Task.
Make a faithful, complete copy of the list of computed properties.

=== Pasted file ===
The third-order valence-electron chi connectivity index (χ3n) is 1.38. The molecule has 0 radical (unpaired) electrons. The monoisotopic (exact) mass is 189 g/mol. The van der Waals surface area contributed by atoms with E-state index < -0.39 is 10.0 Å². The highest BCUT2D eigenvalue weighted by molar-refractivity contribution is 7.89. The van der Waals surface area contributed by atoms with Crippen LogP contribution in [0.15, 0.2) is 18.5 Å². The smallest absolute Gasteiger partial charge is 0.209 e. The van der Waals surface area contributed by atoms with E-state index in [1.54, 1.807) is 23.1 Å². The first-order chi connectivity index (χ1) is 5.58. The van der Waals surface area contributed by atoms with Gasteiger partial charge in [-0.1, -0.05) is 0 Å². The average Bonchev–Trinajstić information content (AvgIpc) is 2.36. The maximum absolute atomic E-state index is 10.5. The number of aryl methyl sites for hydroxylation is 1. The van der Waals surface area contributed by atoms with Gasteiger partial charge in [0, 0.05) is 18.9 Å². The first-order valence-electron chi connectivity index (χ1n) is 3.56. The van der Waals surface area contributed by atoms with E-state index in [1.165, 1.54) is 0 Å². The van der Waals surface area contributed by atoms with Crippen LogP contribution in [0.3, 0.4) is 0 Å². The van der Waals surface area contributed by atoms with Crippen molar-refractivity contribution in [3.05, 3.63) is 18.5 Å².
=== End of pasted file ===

The third-order valence-electron chi connectivity index (χ3n) is 1.38. The molecule has 0 radical (unpaired) electrons. The monoisotopic (exact) mass is 189 g/mol. The van der Waals surface area contributed by atoms with E-state index < -0.39 is 10.0 Å². The highest BCUT2D eigenvalue weighted by molar-refractivity contribution is 7.89. The van der Waals surface area contributed by atoms with Crippen LogP contribution in [0.15, 0.2) is 18.5 Å². The smallest absolute Gasteiger partial charge is 0.209 e. The van der Waals surface area contributed by atoms with E-state index in [1.54, 1.807) is 23.1 Å². The first-order chi connectivity index (χ1) is 5.58. The van der Waals surface area contributed by atoms with Gasteiger partial charge in [-0.1, -0.05) is 0 Å². The average Bonchev–Trinajstić information content (AvgIpc) is 2.36. The maximum absolute atomic E-state index is 10.5. The number of aryl methyl sites for hydroxylation is 1. The van der Waals surface area contributed by atoms with Gasteiger partial charge in [0, 0.05) is 18.9 Å². The first-order valence-electron chi connectivity index (χ1n) is 3.56. The van der Waals surface area contributed by atoms with E-state index in [1.165, 1.54) is 0 Å². The van der Waals surface area contributed by atoms with Crippen LogP contribution in [0.3, 0.4) is 0 Å². The van der Waals surface area contributed by atoms with Crippen molar-refractivity contribution in [3.05, 3.63) is 18.5 Å².